With the kind permission of the Ministry of State for Antiquities, we have launched the new Ankh-Hor Project in Asasif, Western Thebes, Egypt. It is based at Ludwig Maximilians University Munich, conducted in close cooperation with the Austrian Academy of Sciences (OREA and Austrian Archaeological Institute).
The aim of the new Ankh-Hor Project, directed by Egyptologist Julia Budka, is to complete the analysis, conservation and documentation of all finds excavated in the Austrian concession (directed by Manfred Bietak, 1969-1979), focusing on finds from the Saite Theban Tomb 414 and preparing their final publication.
All finds from TT 414, the tomb of Ankh-Hor, currently still stored in the Asasif will be consolidated, studied, registered and prepared for publication. This large corpus of objects holds much potential for an in depth-study of burial customs and funerary equipment during the First Millennium BC.
The eastern part of the Asasif has a long period of use from the Middle Kingdom to Roman times and our project will contribute to a more holistic understanding of the history of this part of the Theban necropolis which might also be relevant for other missions, providing new dating criteria for mixed remains of burials covering several phases of use and re-use.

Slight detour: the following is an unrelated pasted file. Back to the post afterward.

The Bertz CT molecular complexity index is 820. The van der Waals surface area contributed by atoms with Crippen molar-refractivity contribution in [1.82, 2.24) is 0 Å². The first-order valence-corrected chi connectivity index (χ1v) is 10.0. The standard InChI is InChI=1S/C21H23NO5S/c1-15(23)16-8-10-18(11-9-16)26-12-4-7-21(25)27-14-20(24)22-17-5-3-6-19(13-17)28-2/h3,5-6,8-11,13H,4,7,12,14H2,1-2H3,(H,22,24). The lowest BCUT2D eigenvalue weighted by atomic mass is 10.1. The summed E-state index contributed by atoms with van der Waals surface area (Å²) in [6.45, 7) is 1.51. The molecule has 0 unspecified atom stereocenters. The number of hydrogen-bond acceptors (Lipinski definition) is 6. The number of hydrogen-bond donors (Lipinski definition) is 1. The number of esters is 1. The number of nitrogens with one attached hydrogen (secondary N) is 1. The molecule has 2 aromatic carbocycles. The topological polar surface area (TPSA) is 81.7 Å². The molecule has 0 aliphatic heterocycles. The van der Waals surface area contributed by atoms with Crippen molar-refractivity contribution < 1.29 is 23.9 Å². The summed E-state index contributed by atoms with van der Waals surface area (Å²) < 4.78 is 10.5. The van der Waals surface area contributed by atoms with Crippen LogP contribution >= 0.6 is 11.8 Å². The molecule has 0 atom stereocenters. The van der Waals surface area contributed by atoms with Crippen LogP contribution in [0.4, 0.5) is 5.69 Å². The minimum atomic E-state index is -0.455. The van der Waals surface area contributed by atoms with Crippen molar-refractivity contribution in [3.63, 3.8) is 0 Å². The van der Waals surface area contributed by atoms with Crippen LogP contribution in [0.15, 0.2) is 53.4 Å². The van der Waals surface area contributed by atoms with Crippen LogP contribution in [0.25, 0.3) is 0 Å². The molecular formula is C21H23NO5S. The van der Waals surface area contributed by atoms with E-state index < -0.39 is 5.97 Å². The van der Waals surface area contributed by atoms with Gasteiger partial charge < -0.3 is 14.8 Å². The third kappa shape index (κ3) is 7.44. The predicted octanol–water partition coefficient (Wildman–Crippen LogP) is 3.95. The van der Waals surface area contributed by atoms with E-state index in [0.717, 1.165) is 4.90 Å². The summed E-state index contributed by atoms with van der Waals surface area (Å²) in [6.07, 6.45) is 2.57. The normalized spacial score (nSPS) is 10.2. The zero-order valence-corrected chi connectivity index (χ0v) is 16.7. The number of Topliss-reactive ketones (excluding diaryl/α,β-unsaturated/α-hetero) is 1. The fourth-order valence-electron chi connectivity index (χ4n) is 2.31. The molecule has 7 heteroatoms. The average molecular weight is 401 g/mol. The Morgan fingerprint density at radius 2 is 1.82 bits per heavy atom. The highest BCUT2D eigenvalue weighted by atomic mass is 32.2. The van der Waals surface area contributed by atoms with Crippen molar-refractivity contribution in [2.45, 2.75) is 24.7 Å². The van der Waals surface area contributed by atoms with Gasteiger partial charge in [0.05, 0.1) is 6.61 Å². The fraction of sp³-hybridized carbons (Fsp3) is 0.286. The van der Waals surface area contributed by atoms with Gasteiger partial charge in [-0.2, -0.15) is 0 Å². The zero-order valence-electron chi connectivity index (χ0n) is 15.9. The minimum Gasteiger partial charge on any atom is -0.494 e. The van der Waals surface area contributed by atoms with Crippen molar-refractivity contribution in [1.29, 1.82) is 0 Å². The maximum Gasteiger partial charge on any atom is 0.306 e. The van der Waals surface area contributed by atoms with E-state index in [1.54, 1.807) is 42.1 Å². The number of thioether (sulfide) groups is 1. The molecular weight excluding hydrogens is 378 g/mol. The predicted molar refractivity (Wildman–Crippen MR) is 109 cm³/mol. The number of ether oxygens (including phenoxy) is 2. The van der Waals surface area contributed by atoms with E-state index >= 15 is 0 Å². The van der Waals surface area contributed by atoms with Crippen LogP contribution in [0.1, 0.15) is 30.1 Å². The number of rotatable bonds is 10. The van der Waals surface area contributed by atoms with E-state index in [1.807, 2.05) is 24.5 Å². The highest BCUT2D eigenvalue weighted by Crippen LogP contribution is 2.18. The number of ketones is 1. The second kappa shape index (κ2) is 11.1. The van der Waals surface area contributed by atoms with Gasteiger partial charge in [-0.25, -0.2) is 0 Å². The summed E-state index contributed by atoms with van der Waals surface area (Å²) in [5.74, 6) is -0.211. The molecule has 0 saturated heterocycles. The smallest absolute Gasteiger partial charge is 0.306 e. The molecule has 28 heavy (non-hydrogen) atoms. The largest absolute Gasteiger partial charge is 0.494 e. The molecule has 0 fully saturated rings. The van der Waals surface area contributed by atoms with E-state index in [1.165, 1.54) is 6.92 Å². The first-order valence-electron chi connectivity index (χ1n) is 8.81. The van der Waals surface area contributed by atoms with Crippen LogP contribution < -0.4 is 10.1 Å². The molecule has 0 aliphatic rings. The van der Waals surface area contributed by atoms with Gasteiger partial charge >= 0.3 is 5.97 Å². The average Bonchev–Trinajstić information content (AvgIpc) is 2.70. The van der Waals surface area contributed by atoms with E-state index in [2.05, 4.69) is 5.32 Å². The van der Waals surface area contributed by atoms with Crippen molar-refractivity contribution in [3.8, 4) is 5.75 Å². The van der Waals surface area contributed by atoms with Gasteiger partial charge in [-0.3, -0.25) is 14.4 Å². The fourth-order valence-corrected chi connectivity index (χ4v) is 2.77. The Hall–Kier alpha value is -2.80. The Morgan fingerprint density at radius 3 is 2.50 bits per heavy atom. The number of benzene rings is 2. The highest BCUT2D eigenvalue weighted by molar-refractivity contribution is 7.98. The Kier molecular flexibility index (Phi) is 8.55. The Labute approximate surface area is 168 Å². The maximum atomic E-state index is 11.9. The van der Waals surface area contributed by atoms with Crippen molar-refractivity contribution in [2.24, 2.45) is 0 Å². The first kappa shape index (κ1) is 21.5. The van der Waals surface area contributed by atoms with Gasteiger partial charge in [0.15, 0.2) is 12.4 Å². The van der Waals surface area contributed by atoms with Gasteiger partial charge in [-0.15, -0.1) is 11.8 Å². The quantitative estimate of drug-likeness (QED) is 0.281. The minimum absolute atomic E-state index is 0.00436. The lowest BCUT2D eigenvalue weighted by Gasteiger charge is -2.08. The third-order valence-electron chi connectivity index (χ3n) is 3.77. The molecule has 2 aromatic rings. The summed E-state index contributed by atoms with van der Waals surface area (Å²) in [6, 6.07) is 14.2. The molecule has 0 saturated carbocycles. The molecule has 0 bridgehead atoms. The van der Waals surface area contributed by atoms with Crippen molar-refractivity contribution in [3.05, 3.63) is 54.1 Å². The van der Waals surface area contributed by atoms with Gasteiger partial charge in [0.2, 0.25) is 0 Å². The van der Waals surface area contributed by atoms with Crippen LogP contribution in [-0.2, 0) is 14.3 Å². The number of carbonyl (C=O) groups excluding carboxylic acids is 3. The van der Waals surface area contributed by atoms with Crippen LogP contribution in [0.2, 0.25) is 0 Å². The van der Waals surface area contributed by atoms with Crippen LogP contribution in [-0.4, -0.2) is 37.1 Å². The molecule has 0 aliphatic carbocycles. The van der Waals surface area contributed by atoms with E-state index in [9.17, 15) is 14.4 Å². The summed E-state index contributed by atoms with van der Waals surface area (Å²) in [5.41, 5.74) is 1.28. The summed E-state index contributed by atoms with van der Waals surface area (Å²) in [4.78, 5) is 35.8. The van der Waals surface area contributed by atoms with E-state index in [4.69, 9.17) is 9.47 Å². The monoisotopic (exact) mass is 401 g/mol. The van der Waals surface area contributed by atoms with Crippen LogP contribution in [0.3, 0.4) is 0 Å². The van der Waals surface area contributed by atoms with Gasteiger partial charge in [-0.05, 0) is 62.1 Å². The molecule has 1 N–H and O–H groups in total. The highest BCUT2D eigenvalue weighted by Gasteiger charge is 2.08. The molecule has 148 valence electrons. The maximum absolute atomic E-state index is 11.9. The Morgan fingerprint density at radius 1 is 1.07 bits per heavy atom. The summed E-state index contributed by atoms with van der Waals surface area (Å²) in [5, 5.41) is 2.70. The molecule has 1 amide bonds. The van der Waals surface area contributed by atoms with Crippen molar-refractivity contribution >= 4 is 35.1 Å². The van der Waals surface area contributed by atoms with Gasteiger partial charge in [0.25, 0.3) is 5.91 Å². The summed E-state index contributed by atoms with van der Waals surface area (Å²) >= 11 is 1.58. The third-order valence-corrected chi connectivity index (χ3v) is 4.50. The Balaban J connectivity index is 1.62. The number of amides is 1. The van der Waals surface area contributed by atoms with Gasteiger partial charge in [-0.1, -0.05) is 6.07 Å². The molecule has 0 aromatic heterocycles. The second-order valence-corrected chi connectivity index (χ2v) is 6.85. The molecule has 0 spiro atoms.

The tomb and its finds
Ankh-Hor was as High Steward of the Divine Adoratrice Nitocris during the 26th Dynasty (6th century BCE) one of the highest officials of Late Period Egypt. His tomb in the Asasif (TT 414) belongs to the type of monumental tombs with temple-like superstructures in Thebes (Egypt). TT 414 was completely excavated by an Austrian mission directed by Manfred Bietak in the 1970s; it was also restored, published and opened to the public in 1982. The majority of the numerous finds, however, remains unpublished until today and was left in a provisional magazine at the site.
The finds from the tomb of Ankh-Hor (TT 414) attest to a very long use-life of this monumental temple tomb located in the Asasif. The objects date from the 26th Dynasty until Roman times. During the Saite Period, TT 414 was used as family tomb for several members of Ankh-Hor’s family – as yet, we know of two brothers, a sister and a daughter. The second phase of burial activity in TT 414 can be dated to the 4th-3rd centuries BC (30th Dynasty to Early Ptolemaic): a large family of a group of Amun priests of the temple of Karnak, led by a Padi-Imen-Nebnesuttaui, were buried in Ankh-Hor’s burial chamber as well as in secondary shafts and rooms. In order to reconstruct the specific time-spans of use and the individual tomb groups, all of the fragmented coffins, cartonnage cases, wooden stelae and statues as well as shabtis hold first hand significance. Large amounts of coffins and wooden objects are in urgent need of consolidation and are therefore still undocumented.